O'er Windswept Golden Fields: Character Advancement Musings

In many ways, I find it strange to even consider advancement for such a system. We are traveling back to a time of childhood. We are taking a snapshot of a blissful time in all our pasts and returning to it so why consider such a thing as leveling up? Isn't the point that we are going to spend some time not growing up?

To be honest, I find that to be a perfectly reasonable approach to this game but I figured I would consider some methods of advancement.

From Over the Garden Wall

1- Advancement by Aging

This would probably be a method of advancement based straight off how many sessions you have played. Levels would be eschewed in favor of your characters actual age. I don't know what age I would start the player characters at. Maybe ten? Earlier? Readers with kids let me know what age you think would be appropriate.

Aging is a perfectly good metaphor for leveling in a lot of ways. As a child ages, they lose a little of that wonder. The imagination turns darker. The awareness of the harshness of the world increases. Adventures would become more difficult and more grown up, meaning they would probably be darker. This often happens with higher level play in other games, but is it appropriate here?

I had already thought that grown-ups in this game would start to forget the supernatural experiences of youth, remembering them as nothing but imaginary. For a kid to start growing up would be a conceit to the inevitable loss of childhood: of a time where all this adventuring will become nothing but a faded dream and "real" life will begin.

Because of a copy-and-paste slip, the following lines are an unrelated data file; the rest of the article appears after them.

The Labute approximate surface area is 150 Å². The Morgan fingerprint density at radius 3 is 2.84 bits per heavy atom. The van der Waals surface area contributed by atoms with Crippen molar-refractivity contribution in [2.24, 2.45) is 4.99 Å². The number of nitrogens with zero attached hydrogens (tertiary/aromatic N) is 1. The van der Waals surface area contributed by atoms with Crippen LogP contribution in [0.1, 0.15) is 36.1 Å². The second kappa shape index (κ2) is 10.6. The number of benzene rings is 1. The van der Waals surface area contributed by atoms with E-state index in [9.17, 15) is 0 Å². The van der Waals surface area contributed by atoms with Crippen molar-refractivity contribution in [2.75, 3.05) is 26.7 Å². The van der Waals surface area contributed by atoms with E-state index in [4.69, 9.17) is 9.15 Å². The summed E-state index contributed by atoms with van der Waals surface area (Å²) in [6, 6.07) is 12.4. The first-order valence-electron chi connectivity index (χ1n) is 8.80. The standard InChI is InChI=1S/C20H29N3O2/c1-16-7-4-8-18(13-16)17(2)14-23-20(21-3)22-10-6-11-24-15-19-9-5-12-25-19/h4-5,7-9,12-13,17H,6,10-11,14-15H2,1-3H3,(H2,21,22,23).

There is a real tragedy in that. As the child grows that unfiltered perception, that all-consuming sight that can take in the world as it is starts to fade, obscured by the filtration systems of adulthood. We build up our minds, necessarily in labor-saving certainties and assumptions, focusing our efforts on the demands of survival and fulfillment. It is a necessary thing. We would be utterly overwhelmed if we had to look at the world with completely open eyes all the time, but there are times when that unfettered sight is needed and it takes a tremendous moral effort to keep your eyes open. Not only is this return to childhood the grand task of the poet, according to Wordsworth, but it is the very key to the Kingdom of Heaven, according to Jesus Christ. I hope that once this game is done, it might help facilitate such a return, at least for a while.